5

I was thinking, maybe I'd like to disable passwords for the root user and only use keys to log in. If I need to log in without keys, I’d have a 2nd user that is like root in every way, except it has a different name.

Is there a way to have a 2nd root user? Is this impossible? Is it a bad idea to disable passwords?

6

Instead of creating a "second root user", just give another user account privileges to use sudo. That way if the root account is hosed, you can just do sudo bash or such to have root access to the system again. Although it is better to just use sudo for individual commands...

Some distro's such as Ubuntu are actually configured this way out-of-the-box, as a security measure.

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  • I use debian which is very similar to ubuntu. How do i make this 2nd user have access to sudo/sudo bash? – user4069 Mar 11 '11 at 20:47
  • @acidzombie24 To give another user access to sudo you need to add them to /etc/sudoers – user5648 Mar 11 '11 at 21:33
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    But for sanity's sake, use the visudo command. NEVER edit /etc/sudoers manually, especially if you're not sure what you're doing. – Shadur Mar 11 '11 at 23:29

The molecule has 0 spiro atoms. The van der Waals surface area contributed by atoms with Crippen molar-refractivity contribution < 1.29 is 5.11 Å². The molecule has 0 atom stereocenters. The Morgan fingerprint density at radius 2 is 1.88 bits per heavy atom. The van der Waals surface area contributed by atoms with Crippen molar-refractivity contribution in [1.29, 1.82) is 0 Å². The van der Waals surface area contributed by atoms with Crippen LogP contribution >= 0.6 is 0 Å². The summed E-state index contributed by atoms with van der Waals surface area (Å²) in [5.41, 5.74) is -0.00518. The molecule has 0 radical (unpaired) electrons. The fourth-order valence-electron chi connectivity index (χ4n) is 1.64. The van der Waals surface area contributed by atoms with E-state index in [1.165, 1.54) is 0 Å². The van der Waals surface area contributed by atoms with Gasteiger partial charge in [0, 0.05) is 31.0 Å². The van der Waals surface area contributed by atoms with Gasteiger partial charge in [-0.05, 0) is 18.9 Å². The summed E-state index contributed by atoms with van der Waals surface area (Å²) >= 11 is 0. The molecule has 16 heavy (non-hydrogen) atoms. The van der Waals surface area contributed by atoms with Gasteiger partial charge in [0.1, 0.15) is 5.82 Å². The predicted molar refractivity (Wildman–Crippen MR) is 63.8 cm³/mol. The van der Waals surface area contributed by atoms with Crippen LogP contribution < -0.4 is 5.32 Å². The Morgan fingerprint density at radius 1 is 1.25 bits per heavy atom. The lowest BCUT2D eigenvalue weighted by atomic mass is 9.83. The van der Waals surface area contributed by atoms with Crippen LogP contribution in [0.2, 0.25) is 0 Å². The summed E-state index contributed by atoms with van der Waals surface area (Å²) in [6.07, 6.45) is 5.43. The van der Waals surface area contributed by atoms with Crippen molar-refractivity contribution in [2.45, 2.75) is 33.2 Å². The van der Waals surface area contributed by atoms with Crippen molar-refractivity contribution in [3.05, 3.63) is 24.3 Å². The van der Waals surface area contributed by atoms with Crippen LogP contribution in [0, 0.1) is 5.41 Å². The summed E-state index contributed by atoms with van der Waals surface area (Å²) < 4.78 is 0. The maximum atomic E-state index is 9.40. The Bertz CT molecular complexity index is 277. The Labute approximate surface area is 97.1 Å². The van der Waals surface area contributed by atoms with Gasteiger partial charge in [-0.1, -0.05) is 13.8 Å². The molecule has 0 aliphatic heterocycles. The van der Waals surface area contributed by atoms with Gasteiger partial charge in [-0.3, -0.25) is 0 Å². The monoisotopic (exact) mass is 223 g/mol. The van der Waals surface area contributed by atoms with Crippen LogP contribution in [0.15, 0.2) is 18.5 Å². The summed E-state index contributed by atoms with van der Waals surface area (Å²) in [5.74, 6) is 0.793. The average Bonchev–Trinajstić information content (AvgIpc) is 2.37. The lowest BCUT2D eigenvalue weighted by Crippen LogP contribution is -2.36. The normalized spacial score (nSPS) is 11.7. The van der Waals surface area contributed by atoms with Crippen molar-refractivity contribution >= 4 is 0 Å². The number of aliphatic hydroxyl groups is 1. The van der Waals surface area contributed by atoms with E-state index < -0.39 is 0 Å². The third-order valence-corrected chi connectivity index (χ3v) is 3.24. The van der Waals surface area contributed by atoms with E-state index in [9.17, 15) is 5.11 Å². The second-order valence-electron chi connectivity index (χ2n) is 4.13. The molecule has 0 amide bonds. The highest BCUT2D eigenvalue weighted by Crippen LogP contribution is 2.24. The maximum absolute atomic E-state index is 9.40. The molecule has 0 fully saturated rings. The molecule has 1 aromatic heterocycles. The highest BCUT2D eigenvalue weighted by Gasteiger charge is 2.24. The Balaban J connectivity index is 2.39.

• Best of all, I think, is to edit sudoers once to make some group (wheel is traditional) have the ability to act as root. Then, later, you just need to add users to that group to give them sudo privileges, with no more risky editing of the config file. – mattdm Mar 12 '11 at 0:50
5

I've actually seen a system set up the way your describe. It had two lines in /etc/passwd for user ID 0 (root):

root:x:0:0:root:/root:/bin/sh
toor:x:0:0:root:/root:/bin/csh

Or something like that. I think it was a SunOS 4.1.x system, a long time ago, so maybe you can't do this on a modern Linux system. I'd say go ahead and give it a try. What can it hurt?

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  • 2
    That works on Linux, and probably on every unix variant. There's a single user, but there are two user names, each with their own password (or lack thereof), home directory and shell. – Gilles 'SO- stop being evil' Mar 11 '11 at 21:49

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